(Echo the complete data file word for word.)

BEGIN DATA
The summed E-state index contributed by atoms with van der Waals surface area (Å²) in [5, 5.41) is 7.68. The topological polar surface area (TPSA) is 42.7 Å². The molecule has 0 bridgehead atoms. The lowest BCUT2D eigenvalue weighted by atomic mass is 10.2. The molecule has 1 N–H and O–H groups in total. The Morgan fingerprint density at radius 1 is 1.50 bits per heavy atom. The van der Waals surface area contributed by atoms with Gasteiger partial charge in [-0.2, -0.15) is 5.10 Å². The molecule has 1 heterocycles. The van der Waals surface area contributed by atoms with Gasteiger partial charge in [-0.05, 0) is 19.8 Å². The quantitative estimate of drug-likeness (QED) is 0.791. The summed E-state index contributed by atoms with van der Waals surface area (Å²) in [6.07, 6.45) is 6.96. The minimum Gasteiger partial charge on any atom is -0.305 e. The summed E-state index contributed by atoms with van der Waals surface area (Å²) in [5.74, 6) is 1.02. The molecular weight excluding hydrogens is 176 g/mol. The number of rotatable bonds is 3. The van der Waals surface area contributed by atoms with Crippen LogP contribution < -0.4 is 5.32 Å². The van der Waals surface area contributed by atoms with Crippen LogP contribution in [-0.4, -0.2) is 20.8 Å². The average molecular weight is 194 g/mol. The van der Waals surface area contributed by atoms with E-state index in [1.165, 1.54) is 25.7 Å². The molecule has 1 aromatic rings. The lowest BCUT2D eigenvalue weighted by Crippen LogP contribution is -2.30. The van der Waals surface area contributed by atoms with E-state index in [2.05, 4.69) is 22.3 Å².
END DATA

The summed E-state index contributed by atoms with van der Waals surface area (Å²) in [5, 5.41) is 7.68. The topological polar surface area (TPSA) is 42.7 Å². The molecule has 0 bridgehead atoms. The lowest BCUT2D eigenvalue weighted by atomic mass is 10.2. The molecule has 1 N–H and O–H groups in total. The Morgan fingerprint density at radius 1 is 1.50 bits per heavy atom. The van der Waals surface area contributed by atoms with Gasteiger partial charge in [-0.2, -0.15) is 5.10 Å². The molecule has 1 heterocycles. The van der Waals surface area contributed by atoms with Gasteiger partial charge in [-0.05, 0) is 19.8 Å². The quantitative estimate of drug-likeness (QED) is 0.791. The summed E-state index contributed by atoms with van der Waals surface area (Å²) in [6.07, 6.45) is 6.96. The minimum Gasteiger partial charge on any atom is -0.305 e. The summed E-state index contributed by atoms with van der Waals surface area (Å²) in [5.74, 6) is 1.02. The molecular weight excluding hydrogens is 176 g/mol. The number of rotatable bonds is 3. The van der Waals surface area contributed by atoms with Crippen LogP contribution < -0.4 is 5.32 Å². The van der Waals surface area contributed by atoms with Crippen LogP contribution in [-0.4, -0.2) is 20.8 Å². The average molecular weight is 194 g/mol. The van der Waals surface area contributed by atoms with E-state index in [1.165, 1.54) is 25.7 Å². The molecule has 1 aromatic rings. The lowest BCUT2D eigenvalue weighted by Crippen LogP contribution is -2.30. The van der Waals surface area contributed by atoms with E-state index in [2.05, 4.69) is 22.3 Å².